Twelve volunteers are tutoring and mentoring sixth-graders at Lakeshore Middle School.
Art teacher Kathy Sedberry has designed "Opening Doors for a Lifetime" to improve students' reading levels.
Sedberry, a student in Gardner-Webb University's master's degree program in executive leadership, is enrolled in a performance-based degree program. Her plan incorporates involvement between the community and school to raise student achievement.
Currently 84percent of Lakeshore's students read at grade level. With the community's help and one-on-one intervention, Sedberry believes, students will improve their reading skills.
She has researched strategies and organized a "professional learning community" team composed of reading inclusion teachers and staff members.
Volunteers attend training sessions and are matched with students who share similar interests. The first group of volunteers, mainly parents and grandparents, responded to letters sent home with report cards.
More tutors are needed. Sessions are scheduled Tuesday and Thursday afternoons during study hall. Volunteers may tutor once or twice a week. To ignite a love of reading in a child, call Principal Jim Gaghan at 704-799-0187 or e-mail Sedberry at firstname.lastname@example.org.
February art show
Local artists Barbara Earnshaw, Nell Landers and Mary Luke's exhibit "Three Perspectives" opened during the February Art Walk at the Depot. The show, sponsored by the Mooresville Artist Guild, runs through the end of this month.
Working in pastels, watercolors, oils, acrylics and colored pencils, the women have produced a varied array of paintings and sketches.
Some of Earnshaw's paintings depict scenes of the Gulf Coast, while others focus on people. "After the Tea Party" recounts an afternoon from Earnshaw's childhood.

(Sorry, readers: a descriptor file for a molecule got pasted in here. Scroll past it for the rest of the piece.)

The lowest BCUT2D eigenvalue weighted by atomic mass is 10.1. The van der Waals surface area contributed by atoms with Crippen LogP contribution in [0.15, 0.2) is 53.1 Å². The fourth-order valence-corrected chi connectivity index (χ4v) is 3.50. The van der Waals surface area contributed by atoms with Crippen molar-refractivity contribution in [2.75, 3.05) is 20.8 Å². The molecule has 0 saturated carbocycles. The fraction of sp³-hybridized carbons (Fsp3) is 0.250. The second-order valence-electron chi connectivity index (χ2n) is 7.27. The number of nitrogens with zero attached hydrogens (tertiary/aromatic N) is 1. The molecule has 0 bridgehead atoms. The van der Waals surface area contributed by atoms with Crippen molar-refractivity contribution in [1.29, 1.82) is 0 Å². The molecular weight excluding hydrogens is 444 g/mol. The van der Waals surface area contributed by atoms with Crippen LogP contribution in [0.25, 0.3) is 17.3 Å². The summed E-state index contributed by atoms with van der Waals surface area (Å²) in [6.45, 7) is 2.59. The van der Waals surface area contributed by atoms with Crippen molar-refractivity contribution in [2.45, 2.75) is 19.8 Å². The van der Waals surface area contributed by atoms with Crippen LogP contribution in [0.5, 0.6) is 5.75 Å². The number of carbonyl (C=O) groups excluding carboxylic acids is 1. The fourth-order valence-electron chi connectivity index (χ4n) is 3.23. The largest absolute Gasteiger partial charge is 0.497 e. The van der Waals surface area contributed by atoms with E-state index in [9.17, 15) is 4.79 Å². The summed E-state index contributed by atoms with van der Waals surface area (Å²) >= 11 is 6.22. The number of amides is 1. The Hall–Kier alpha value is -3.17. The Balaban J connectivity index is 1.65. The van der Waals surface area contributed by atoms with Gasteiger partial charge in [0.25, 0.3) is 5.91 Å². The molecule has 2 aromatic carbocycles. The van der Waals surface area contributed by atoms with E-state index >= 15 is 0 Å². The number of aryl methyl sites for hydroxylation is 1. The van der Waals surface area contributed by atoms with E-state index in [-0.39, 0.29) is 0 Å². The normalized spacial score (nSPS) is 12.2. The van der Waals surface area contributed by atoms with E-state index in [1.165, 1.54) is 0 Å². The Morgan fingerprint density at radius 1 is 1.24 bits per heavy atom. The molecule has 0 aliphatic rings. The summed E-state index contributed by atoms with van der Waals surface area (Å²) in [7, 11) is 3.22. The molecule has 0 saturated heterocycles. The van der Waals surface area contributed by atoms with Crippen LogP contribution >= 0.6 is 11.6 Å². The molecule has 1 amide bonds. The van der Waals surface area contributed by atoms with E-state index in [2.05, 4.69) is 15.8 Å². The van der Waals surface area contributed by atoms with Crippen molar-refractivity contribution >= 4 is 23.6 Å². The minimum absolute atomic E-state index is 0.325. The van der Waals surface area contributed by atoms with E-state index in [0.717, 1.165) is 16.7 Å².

Luke's autumnal scenes transport the viewer to woodlands and rural life. Her series of butterflies invite the viewer to take a closer look.
Landers is compiling a children's art history, according to interpretations of artists' cats, and has included four pieces in the exhibit. In a departure from James Whistler's unsmiling mother, Landers has added a faint smile to the old woman's face in "Whistler's Kitty Makes His Mom Smile."
In one section of every gallery there are three paintings of a single subject, with each artist's interpretation. Three pieces entered in a recent multimedia competition, "Women Paint Women," are showcased. The exhibit should appeal to a wide audience.
The Mooresville Artist Guild has sent out a call for young artists to enter its seventh annual Youth Art Month show, scheduled for March.
All students in public or private schools, as well as and home-schooled students, in Iredell County are eligible. Each art teacher can submit three pieces. Parents or guardians can submit an entry for a student.
Students in kindergarten through high school can enter. Cash prizes and participation ribbons will be awarded in four age groups. Awards will be presented for first, second, third places and honorable mention at a children's reception March 11.
Each young artist can submit one piece of work. Two-dimensional art does not have to be framed but should be matted. Chairperson Nell Landers would be delighted to receive some three-dimensional art.
"The kids are thoroughly delighted to have their work hung in the gallery,'' Landers said.
Entry forms are available at the Depot Art Gallery, 103 W. Center Ave. Entries should be delivered to the Depot between 1-4 p.m. Feb. 24, 25 or 26. Contact Landers at 704-902-8066.